Friday, September 18, 2015

On why I was in the hospital

From: Michael "Panther" Green
On why I was in the hospital
September 18, 2005 4:59 PM

So, uhm, yeah.

It seems that there is this great big huge rule for guys when they turn 50. Some, like Scotty, think it should be done earlier. He's biased, because he's almost done with his last chemo.

You have to get a colonoscopy.

Now, the procedure to get this done, is quite simple. The day before, you fast. Nothing but clear liquids. Double check the medication against the list the doctor gave you. The night before, you drink a half gallon (or thereabouts) of this nasty tasting stuff. In the morning, you drink the other half gallon. The effects of this gallon of nasty stuff is that it cleans you out. Your poop is not only almost nonexistent, it's clear liquid! Then, you go into the doctor's office or outpatient office, strip to your birthday suit, and lie down on a gurney. An hour or two later, you wake up, put your clothes on, look at the doctor's face as he talks medicalese and points at pictures and paperwork, and go home.

Piece of cake!

Hold yer horses, pardner.

I'm – believe it or not, and I'd like to not, thank you very much – 50. I get the notice that I need a colonoscopy. I get a phone consult with Doctor, go down and pick up the gallon jug and powder to mix, and wait for the big day.

I drink every last drop. Well, I might've missed a couple. Nasty stuff. I go to the office – it's outpatient – and get hoisted onto the gurney and get stripped, and I'm out.

I wake up a couple hours later, as expected, but with a problem: They said I wasn't cleaned out enough. The next time – and they make sure that I knew that there was going to be a next time – I was going to have to fast for two days and drink TWO gallons of this… Stuff.

Well, to make a longer story shorter – nah, let me keep going.

One of the things that you aren't told about, one of the things that's not in the literature, is what's left behind after this procedure is done.

Air.

Yup. The process uses air. I don't know how, but when they stick that little camera up your backside, it leaves air behind (sorry, I couldn't help it).

There's a big difference between what happens when Joe Schmoe walks around and what happens when Jim Schmoe wheels around. Joe lets some of that air right out the door. Clean living, don't ya know. Jim, well, can't. Especially when he's a C-level, complete. It just kind of builds up. And builds up.

I went back to bed when I got home (I'm still dripping from that cleanser); well, there's a line from _Monty Python & The Holy Grail_ that fits the situation.

"I fart in your general direction!"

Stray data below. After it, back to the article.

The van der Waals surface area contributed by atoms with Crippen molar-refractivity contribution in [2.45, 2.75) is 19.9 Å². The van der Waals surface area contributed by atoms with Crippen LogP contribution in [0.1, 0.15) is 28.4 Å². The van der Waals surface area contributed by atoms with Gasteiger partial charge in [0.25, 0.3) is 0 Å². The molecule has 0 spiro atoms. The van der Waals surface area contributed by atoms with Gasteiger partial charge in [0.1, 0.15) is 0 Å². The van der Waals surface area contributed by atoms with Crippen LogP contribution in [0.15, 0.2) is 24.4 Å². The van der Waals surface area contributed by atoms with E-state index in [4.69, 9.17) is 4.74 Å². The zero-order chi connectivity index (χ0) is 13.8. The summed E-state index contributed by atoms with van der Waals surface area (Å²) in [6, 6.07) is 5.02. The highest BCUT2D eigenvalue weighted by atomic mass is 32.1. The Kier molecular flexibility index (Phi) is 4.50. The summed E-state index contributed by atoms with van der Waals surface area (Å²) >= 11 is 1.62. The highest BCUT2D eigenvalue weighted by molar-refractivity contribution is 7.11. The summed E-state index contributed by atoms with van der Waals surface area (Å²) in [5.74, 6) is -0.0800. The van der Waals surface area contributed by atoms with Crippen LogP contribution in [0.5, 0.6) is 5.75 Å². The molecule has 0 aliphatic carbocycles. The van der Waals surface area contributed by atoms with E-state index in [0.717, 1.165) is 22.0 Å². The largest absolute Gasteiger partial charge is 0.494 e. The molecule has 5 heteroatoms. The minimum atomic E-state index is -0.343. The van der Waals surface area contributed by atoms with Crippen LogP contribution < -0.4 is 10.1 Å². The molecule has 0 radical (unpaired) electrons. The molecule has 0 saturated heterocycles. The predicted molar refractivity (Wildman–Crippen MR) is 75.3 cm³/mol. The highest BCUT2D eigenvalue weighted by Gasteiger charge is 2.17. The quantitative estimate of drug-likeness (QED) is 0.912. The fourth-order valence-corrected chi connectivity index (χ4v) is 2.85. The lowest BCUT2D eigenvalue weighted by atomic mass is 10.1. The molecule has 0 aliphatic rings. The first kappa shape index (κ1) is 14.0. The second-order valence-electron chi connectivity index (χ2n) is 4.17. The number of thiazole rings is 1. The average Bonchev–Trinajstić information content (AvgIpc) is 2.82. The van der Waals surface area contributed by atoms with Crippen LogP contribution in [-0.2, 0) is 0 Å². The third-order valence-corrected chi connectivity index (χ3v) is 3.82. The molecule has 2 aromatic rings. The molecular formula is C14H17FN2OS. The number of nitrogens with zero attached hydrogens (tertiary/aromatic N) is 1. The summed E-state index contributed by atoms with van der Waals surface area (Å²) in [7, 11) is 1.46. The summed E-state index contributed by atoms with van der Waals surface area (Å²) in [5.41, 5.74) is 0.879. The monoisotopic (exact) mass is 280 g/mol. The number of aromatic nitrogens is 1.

For a solid minute.

Roll me on the bed a little bit more and:

Another solid minute.

Unfortunately, there was air that still did not release itself to the light of day. And that pressure kept building until – because, you know, I can't feel it – it was causing vomiting. And that was – the amount anyway – why I spent last night at Walnut Creek Kaiser Hospital. Today I'm feeling much more happy. No vomiting, haven't noticed any huge releases of air, but that's okay!

Tuesday, March 8, 2011

Balancing

OK, just another couple of videos. These were taken March fourth. The guy who's working with me is Ian, who had just told me that he's leaving on the 19th...

Have I mentioned that I'm not real good with change?

So, the first video is "seated freestanding wall." I've posted pictures of that before. That obnoxious noise at the very end was the fire alarm. The yoga place next door is getting set up, and I think the contractors are a little bit sloppy. But hey! The local fire department is, literally, six doors away!

video
The next two -- well, try to ignore the fact that I look pregnant. It's the whole "lack of muscle tone" that I developed over the first few years. Those six pack abs? Mine look more like kegs. The machine that I'm on is called a "Total Gym." I think Chuck Norris was a celebrity spokesperson for them at one point. It's a good machine for doing knee bends on. They also generally have me doing some arm exercises. This isn't arm exercises.

And yes, it's a lot harder than it looks.
video 


Now, on this last one, it's the last 30 seconds or so that I'm proud of...

video

Tuesday, March 1, 2011

SCI-FIT Changes

Major changes are happening at SCI-FIT, which I (of course) am leery of.

Leigh left during Christmas break. Moved back to Texas; apparently she had been really missing her family.

Friday, when I was in, José told me that he's leaving in May. His wife is four months pregnant, and her company offered her a position in Dallas, which is only a couple of hours travel from their families.